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Paper snowflake making during the holidays has become a tradition for me for over the past 10 years. I had my first inspiration from the following 'Instructables' on how to make the most incredible snowflakes ever. These inspired me to create personal snowflake for friends and family that included their names and things of interest of those for whom I created the snowflakes gifts.

https://www.instructables.com/id/Paper-Snowflakes/

https://www.instructables.com/id/Making-Six-Sided-Paper-Snowflakes-LIKE-A-BOSS/

https://www.instructables.com/id/How-to-Make-6-Pointed-Paper-Snowflakes/

This passion has led me to a few designs that I re-create every year for the beauty and significance of the subject and the Christmas season. This is an original design that I created many years back, and this year my son suggested that I 'convert it and print it out in 3D'.

Still being a 'newbie' to 3D printing and Freecad, I wasn't sure I would be able to do it but having some experience in importing drawings (getting lucky the first time) I could finally 'remember' how I did it the first time.

On my first attempt of designing and printing everything came out fine. Except that I put it together wrong and the first time I tried to hang it up - it fell and broke into 4 pieces. Not wanting to throw out the pieces I made and 'repair' ring and glued it onto the broken pieces - so now I have Christmas Tree Ornaments! I have since created this 'repaired' design into a separate file to print these ornaments by themselves.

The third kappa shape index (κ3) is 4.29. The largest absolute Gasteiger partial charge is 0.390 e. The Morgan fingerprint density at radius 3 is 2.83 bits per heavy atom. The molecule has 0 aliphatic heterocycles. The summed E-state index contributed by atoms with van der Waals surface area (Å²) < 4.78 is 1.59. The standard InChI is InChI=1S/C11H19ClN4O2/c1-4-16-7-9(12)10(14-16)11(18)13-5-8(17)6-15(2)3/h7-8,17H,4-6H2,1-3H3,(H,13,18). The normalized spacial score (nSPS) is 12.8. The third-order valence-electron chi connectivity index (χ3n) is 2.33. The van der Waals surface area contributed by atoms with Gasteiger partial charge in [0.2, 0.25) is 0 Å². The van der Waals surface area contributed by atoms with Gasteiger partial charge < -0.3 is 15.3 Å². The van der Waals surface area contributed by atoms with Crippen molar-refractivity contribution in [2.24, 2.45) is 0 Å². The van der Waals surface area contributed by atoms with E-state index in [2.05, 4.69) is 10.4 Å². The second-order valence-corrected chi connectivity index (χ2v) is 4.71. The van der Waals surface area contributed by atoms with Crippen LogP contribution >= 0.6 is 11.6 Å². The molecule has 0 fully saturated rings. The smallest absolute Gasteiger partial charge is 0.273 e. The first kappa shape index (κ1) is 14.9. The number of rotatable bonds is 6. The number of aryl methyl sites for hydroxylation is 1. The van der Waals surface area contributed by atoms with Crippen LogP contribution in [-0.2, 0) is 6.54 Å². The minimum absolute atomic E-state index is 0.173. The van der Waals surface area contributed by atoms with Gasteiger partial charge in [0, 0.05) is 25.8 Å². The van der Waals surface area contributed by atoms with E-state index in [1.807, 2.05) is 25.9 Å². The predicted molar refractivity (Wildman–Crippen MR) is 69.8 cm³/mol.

I also added the ring to the full snowflake to add extra strength to the print.

So, having realized that I put it together wrong (stars pointing in - not out), I re-designed it to look more like the original paper snowflake design. This took a bit of manipulating in FreeCad to join all the pieces. I'm finally getting more comfortable with FreeCad and can do these types of things a lot faster now.

Step 1: Things I've Learned

Still being new to 3D printing I am still looking for the best settings for printing. Sometimes (Ok - most of the time) I have it set wrong but I'm learning to get the best infill, smoothest top and bottom, etc. I still don't have it quite correct. If anyone has any suggestions that have worked for you - please let me know.

Printing with a 5% infill has left the surface a bit rough. 15% worked a lot better - but slower print. I like the view of the infill when the sun is shining through the print. You could even stop the print after the infill starts printing if you want a 'different' surface look.

Step 2: How I Designed This

I Took a picture of my design for the paper window snowflake (folded for cutting) imported to Inkscape (free), scaled and converted (saved) to .svg. Imported to Freecad (free) then traced drawing to convert to 3D shape cleaning up lines as needed.

Then manipulated in the parts workbench, Mirror - flip/rotate - move until it lined up like I wanted it.

Step 3:

I included a picture of the paper snowflake for hanging on a glass door.

The paper snowflakes are fun to do and usually leaves people in awe as they have only ever done the simple shape cuttings since grade school. Maybe give it a try next time, as you are waiting for your 3D prints to finish.

Thanks!
<p>Nice...</p>

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